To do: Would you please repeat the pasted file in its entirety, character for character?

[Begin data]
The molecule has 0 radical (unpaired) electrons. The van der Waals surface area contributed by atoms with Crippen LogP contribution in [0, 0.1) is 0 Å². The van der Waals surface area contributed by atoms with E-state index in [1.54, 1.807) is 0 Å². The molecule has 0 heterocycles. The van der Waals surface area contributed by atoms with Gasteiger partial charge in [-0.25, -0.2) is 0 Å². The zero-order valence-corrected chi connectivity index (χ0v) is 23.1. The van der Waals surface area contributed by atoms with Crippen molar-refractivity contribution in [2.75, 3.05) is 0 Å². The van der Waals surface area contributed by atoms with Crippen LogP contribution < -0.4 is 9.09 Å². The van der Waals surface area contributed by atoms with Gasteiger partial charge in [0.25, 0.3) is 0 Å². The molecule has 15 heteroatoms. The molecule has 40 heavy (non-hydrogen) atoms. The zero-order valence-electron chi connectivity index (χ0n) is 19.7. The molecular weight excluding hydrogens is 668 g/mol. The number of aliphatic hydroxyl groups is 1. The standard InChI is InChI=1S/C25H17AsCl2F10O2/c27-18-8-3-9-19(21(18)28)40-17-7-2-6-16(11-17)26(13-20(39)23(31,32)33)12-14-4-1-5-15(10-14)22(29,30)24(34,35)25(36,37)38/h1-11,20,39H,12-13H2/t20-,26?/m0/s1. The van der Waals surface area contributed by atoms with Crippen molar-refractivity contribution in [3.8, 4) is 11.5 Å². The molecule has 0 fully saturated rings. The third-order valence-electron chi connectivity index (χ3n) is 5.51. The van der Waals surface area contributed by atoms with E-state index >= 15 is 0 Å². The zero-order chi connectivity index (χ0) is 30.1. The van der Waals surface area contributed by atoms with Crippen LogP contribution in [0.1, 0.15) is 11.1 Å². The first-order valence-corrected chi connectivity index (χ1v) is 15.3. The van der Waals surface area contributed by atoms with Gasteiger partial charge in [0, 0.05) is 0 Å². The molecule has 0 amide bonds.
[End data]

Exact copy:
The molecule has 0 radical (unpaired) electrons. The van der Waals surface area contributed by atoms with Crippen LogP contribution in [0, 0.1) is 0 Å². The van der Waals surface area contributed by atoms with E-state index in [1.54, 1.807) is 0 Å². The molecule has 0 heterocycles. The van der Waals surface area contributed by atoms with Gasteiger partial charge in [-0.25, -0.2) is 0 Å². The zero-order valence-corrected chi connectivity index (χ0v) is 23.1. The van der Waals surface area contributed by atoms with Crippen molar-refractivity contribution in [2.75, 3.05) is 0 Å². The van der Waals surface area contributed by atoms with Crippen LogP contribution < -0.4 is 9.09 Å². The van der Waals surface area contributed by atoms with Gasteiger partial charge in [0.25, 0.3) is 0 Å². The molecule has 15 heteroatoms. The molecule has 40 heavy (non-hydrogen) atoms. The zero-order valence-electron chi connectivity index (χ0n) is 19.7. The molecular weight excluding hydrogens is 668 g/mol. The number of aliphatic hydroxyl groups is 1. The standard InChI is InChI=1S/C25H17AsCl2F10O2/c27-18-8-3-9-19(21(18)28)40-17-7-2-6-16(11-17)26(13-20(39)23(31,32)33)12-14-4-1-5-15(10-14)22(29,30)24(34,35)25(36,37)38/h1-11,20,39H,12-13H2/t20-,26?/m0/s1. The van der Waals surface area contributed by atoms with Crippen molar-refractivity contribution in [3.8, 4) is 11.5 Å². The molecule has 0 fully saturated rings. The third-order valence-electron chi connectivity index (χ3n) is 5.51. The van der Waals surface area contributed by atoms with E-state index >= 15 is 0 Å². The zero-order chi connectivity index (χ0) is 30.1. The van der Waals surface area contributed by atoms with Crippen LogP contribution in [0.1, 0.15) is 11.1 Å². The first-order valence-corrected chi connectivity index (χ1v) is 15.3. The van der Waals surface area contributed by atoms with Gasteiger partial charge in [0, 0.05) is 0 Å². The molecule has 0 amide bonds.